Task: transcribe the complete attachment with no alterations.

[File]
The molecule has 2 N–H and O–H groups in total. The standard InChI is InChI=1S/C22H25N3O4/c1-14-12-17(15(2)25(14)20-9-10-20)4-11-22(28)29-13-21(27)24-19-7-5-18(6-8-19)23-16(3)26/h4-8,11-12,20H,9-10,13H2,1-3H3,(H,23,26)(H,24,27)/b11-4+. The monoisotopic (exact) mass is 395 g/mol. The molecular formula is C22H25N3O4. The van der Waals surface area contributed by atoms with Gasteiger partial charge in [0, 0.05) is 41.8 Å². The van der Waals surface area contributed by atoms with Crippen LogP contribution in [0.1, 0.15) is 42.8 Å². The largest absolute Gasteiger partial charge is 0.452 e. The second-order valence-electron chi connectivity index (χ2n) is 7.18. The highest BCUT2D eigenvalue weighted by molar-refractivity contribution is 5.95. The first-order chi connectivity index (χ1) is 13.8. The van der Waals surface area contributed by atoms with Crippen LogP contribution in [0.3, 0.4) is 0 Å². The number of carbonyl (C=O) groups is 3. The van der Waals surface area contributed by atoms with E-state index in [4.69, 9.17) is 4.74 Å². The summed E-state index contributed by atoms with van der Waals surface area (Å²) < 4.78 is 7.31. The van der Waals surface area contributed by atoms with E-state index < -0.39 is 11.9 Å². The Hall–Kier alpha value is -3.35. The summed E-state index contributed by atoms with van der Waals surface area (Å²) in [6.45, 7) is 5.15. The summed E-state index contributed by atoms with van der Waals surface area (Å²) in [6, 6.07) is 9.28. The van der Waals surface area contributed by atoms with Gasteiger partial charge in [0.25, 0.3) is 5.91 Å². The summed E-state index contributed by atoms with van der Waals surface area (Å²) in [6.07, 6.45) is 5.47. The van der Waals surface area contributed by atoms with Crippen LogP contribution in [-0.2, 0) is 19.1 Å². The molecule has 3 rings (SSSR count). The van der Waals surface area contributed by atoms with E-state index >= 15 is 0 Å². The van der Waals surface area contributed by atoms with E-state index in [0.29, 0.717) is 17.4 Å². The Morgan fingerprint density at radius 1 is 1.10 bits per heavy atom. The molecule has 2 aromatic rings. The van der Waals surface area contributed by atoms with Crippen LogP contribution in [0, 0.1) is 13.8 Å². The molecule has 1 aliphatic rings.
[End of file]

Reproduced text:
The molecule has 2 N–H and O–H groups in total. The standard InChI is InChI=1S/C22H25N3O4/c1-14-12-17(15(2)25(14)20-9-10-20)4-11-22(28)29-13-21(27)24-19-7-5-18(6-8-19)23-16(3)26/h4-8,11-12,20H,9-10,13H2,1-3H3,(H,23,26)(H,24,27)/b11-4+. The monoisotopic (exact) mass is 395 g/mol. The molecular formula is C22H25N3O4. The van der Waals surface area contributed by atoms with Gasteiger partial charge in [0, 0.05) is 41.8 Å². The van der Waals surface area contributed by atoms with Crippen LogP contribution in [0.1, 0.15) is 42.8 Å². The largest absolute Gasteiger partial charge is 0.452 e. The second-order valence-electron chi connectivity index (χ2n) is 7.18. The highest BCUT2D eigenvalue weighted by molar-refractivity contribution is 5.95. The first-order chi connectivity index (χ1) is 13.8. The van der Waals surface area contributed by atoms with Crippen LogP contribution in [0.3, 0.4) is 0 Å². The number of carbonyl (C=O) groups is 3. The van der Waals surface area contributed by atoms with E-state index in [4.69, 9.17) is 4.74 Å². The summed E-state index contributed by atoms with van der Waals surface area (Å²) < 4.78 is 7.31. The van der Waals surface area contributed by atoms with E-state index < -0.39 is 11.9 Å². The Hall–Kier alpha value is -3.35. The summed E-state index contributed by atoms with van der Waals surface area (Å²) in [6.45, 7) is 5.15. The summed E-state index contributed by atoms with van der Waals surface area (Å²) in [6, 6.07) is 9.28. The van der Waals surface area contributed by atoms with Gasteiger partial charge in [0.25, 0.3) is 5.91 Å². The summed E-state index contributed by atoms with van der Waals surface area (Å²) in [6.07, 6.45) is 5.47. The van der Waals surface area contributed by atoms with Crippen LogP contribution in [-0.2, 0) is 19.1 Å². The molecule has 3 rings (SSSR count). The van der Waals surface area contributed by atoms with E-state index >= 15 is 0 Å². The van der Waals surface area contributed by atoms with E-state index in [0.29, 0.717) is 17.4 Å². The Morgan fingerprint density at radius 1 is 1.10 bits per heavy atom. The molecule has 2 aromatic rings. The van der Waals surface area contributed by atoms with Crippen LogP contribution in [0, 0.1) is 13.8 Å². The molecule has 1 aliphatic rings.